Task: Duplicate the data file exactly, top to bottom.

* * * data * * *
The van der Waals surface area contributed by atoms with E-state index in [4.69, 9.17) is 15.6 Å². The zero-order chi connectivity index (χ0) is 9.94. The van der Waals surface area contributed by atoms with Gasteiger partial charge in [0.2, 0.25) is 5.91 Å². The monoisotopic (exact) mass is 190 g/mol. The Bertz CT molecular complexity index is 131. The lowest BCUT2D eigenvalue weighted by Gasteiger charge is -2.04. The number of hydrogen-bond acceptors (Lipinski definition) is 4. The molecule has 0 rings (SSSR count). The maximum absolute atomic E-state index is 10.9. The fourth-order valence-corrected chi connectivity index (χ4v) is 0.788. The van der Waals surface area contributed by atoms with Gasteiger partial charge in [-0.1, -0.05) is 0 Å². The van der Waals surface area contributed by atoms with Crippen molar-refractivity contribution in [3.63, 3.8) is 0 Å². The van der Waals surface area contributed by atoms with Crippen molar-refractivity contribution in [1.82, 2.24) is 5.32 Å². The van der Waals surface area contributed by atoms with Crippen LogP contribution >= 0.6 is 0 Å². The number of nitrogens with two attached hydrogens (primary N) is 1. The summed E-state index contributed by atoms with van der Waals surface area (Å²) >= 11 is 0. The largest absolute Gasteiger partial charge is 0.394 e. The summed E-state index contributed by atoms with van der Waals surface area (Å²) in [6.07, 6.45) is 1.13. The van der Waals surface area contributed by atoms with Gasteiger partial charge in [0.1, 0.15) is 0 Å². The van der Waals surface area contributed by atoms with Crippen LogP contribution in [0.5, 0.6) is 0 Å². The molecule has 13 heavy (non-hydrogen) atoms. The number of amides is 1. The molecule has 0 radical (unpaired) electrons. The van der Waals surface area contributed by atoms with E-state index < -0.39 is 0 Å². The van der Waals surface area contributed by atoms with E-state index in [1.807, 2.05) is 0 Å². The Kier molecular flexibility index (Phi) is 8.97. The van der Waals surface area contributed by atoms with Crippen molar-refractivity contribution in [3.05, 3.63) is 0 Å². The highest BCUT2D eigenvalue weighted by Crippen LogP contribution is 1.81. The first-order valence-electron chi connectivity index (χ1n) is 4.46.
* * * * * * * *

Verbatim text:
The van der Waals surface area contributed by atoms with E-state index in [4.69, 9.17) is 15.6 Å². The zero-order chi connectivity index (χ0) is 9.94. The van der Waals surface area contributed by atoms with Gasteiger partial charge in [0.2, 0.25) is 5.91 Å². The monoisotopic (exact) mass is 190 g/mol. The Bertz CT molecular complexity index is 131. The lowest BCUT2D eigenvalue weighted by Gasteiger charge is -2.04. The number of hydrogen-bond acceptors (Lipinski definition) is 4. The molecule has 0 rings (SSSR count). The maximum absolute atomic E-state index is 10.9. The fourth-order valence-corrected chi connectivity index (χ4v) is 0.788. The van der Waals surface area contributed by atoms with Gasteiger partial charge in [-0.1, -0.05) is 0 Å². The van der Waals surface area contributed by atoms with Crippen molar-refractivity contribution in [3.63, 3.8) is 0 Å². The van der Waals surface area contributed by atoms with Crippen molar-refractivity contribution in [1.82, 2.24) is 5.32 Å². The van der Waals surface area contributed by atoms with Crippen LogP contribution >= 0.6 is 0 Å². The number of nitrogens with two attached hydrogens (primary N) is 1. The summed E-state index contributed by atoms with van der Waals surface area (Å²) >= 11 is 0. The largest absolute Gasteiger partial charge is 0.394 e. The summed E-state index contributed by atoms with van der Waals surface area (Å²) in [6.07, 6.45) is 1.13. The van der Waals surface area contributed by atoms with Gasteiger partial charge in [0.1, 0.15) is 0 Å². The van der Waals surface area contributed by atoms with Crippen LogP contribution in [0.5, 0.6) is 0 Å². The molecule has 13 heavy (non-hydrogen) atoms. The number of amides is 1. The molecule has 0 radical (unpaired) electrons. The van der Waals surface area contributed by atoms with E-state index < -0.39 is 0 Å². The van der Waals surface area contributed by atoms with E-state index in [1.807, 2.05) is 0 Å². The Kier molecular flexibility index (Phi) is 8.97. The van der Waals surface area contributed by atoms with Crippen molar-refractivity contribution in [3.05, 3.63) is 0 Å². The highest BCUT2D eigenvalue weighted by Crippen LogP contribution is 1.81. The first-order valence-electron chi connectivity index (χ1n) is 4.46.